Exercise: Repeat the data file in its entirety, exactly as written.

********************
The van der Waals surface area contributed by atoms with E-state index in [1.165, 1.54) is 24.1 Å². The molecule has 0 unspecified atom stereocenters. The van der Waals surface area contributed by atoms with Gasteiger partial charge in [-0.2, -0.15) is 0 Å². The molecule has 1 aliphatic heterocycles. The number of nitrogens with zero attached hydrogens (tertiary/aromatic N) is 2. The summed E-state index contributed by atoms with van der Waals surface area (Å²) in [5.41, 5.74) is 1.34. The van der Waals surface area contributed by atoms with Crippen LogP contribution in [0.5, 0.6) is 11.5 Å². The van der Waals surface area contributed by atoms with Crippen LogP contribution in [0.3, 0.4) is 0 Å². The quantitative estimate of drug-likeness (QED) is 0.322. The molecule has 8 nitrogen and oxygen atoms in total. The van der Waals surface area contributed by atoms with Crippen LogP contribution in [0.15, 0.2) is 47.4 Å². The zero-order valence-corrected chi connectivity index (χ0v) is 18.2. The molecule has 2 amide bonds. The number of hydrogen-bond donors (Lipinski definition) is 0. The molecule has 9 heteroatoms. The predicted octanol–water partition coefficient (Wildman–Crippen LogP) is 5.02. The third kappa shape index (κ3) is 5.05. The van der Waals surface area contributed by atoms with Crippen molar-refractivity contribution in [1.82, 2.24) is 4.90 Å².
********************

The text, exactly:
The van der Waals surface area contributed by atoms with E-state index in [1.165, 1.54) is 24.1 Å². The molecule has 0 unspecified atom stereocenters. The van der Waals surface area contributed by atoms with Gasteiger partial charge in [-0.2, -0.15) is 0 Å². The molecule has 1 aliphatic heterocycles. The number of nitrogens with zero attached hydrogens (tertiary/aromatic N) is 2. The summed E-state index contributed by atoms with van der Waals surface area (Å²) in [5.41, 5.74) is 1.34. The van der Waals surface area contributed by atoms with Crippen LogP contribution in [0.5, 0.6) is 11.5 Å². The van der Waals surface area contributed by atoms with Crippen LogP contribution in [0.3, 0.4) is 0 Å². The quantitative estimate of drug-likeness (QED) is 0.322. The molecule has 8 nitrogen and oxygen atoms in total. The van der Waals surface area contributed by atoms with Crippen LogP contribution in [0.15, 0.2) is 47.4 Å². The zero-order valence-corrected chi connectivity index (χ0v) is 18.2. The molecule has 2 amide bonds. The number of hydrogen-bond donors (Lipinski definition) is 0. The molecule has 9 heteroatoms. The predicted octanol–water partition coefficient (Wildman–Crippen LogP) is 5.02. The third kappa shape index (κ3) is 5.05. The van der Waals surface area contributed by atoms with Crippen molar-refractivity contribution in [1.82, 2.24) is 4.90 Å².